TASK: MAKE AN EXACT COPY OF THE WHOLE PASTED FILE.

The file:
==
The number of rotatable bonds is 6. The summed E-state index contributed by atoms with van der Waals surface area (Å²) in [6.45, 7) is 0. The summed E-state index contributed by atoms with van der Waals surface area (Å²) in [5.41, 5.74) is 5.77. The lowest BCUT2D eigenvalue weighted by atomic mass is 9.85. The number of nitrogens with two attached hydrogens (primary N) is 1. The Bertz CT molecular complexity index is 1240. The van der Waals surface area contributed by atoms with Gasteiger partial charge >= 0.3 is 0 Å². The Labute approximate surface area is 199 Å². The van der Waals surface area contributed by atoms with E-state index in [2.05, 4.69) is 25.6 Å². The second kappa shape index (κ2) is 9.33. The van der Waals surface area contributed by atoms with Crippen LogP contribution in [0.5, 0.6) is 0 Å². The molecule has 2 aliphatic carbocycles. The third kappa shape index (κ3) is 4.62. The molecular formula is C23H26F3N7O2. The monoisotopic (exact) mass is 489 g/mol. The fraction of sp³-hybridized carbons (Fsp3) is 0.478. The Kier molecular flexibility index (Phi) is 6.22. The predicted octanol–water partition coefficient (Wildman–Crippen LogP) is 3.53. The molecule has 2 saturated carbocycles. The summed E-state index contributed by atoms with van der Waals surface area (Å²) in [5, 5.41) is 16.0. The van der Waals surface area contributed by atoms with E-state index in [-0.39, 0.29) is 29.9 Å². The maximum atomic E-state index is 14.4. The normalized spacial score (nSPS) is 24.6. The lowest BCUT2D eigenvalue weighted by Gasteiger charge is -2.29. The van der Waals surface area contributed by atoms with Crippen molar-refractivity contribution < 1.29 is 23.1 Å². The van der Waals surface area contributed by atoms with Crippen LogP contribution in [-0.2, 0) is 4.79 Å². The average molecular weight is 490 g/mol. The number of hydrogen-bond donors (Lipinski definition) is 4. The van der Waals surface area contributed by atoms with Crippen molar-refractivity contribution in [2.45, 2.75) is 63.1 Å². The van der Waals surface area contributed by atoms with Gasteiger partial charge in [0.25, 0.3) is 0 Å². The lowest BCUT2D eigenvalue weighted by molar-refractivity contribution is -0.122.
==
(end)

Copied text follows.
The number of rotatable bonds is 6. The summed E-state index contributed by atoms with van der Waals surface area (Å²) in [6.45, 7) is 0. The summed E-state index contributed by atoms with van der Waals surface area (Å²) in [5.41, 5.74) is 5.77. The lowest BCUT2D eigenvalue weighted by atomic mass is 9.85. The number of nitrogens with two attached hydrogens (primary N) is 1. The Bertz CT molecular complexity index is 1240. The van der Waals surface area contributed by atoms with Gasteiger partial charge >= 0.3 is 0 Å². The Labute approximate surface area is 199 Å². The van der Waals surface area contributed by atoms with E-state index in [2.05, 4.69) is 25.6 Å². The second kappa shape index (κ2) is 9.33. The van der Waals surface area contributed by atoms with Crippen LogP contribution in [0.5, 0.6) is 0 Å². The molecule has 2 aliphatic carbocycles. The third kappa shape index (κ3) is 4.62. The molecular formula is C23H26F3N7O2. The monoisotopic (exact) mass is 489 g/mol. The fraction of sp³-hybridized carbons (Fsp3) is 0.478. The Kier molecular flexibility index (Phi) is 6.22. The predicted octanol–water partition coefficient (Wildman–Crippen LogP) is 3.53. The molecule has 2 saturated carbocycles. The summed E-state index contributed by atoms with van der Waals surface area (Å²) in [5, 5.41) is 16.0. The van der Waals surface area contributed by atoms with E-state index in [-0.39, 0.29) is 29.9 Å². The maximum atomic E-state index is 14.4. The normalized spacial score (nSPS) is 24.6. The lowest BCUT2D eigenvalue weighted by Gasteiger charge is -2.29. The van der Waals surface area contributed by atoms with Crippen molar-refractivity contribution < 1.29 is 23.1 Å². The van der Waals surface area contributed by atoms with Crippen LogP contribution in [-0.2, 0) is 4.79 Å². The average molecular weight is 490 g/mol. The number of hydrogen-bond donors (Lipinski definition) is 4. The van der Waals surface area contributed by atoms with Crippen molar-refractivity contribution in [2.45, 2.75) is 63.1 Å². The van der Waals surface area contributed by atoms with Gasteiger partial charge in [0.25, 0.3) is 0 Å². The lowest BCUT2D eigenvalue weighted by molar-refractivity contribution is -0.122.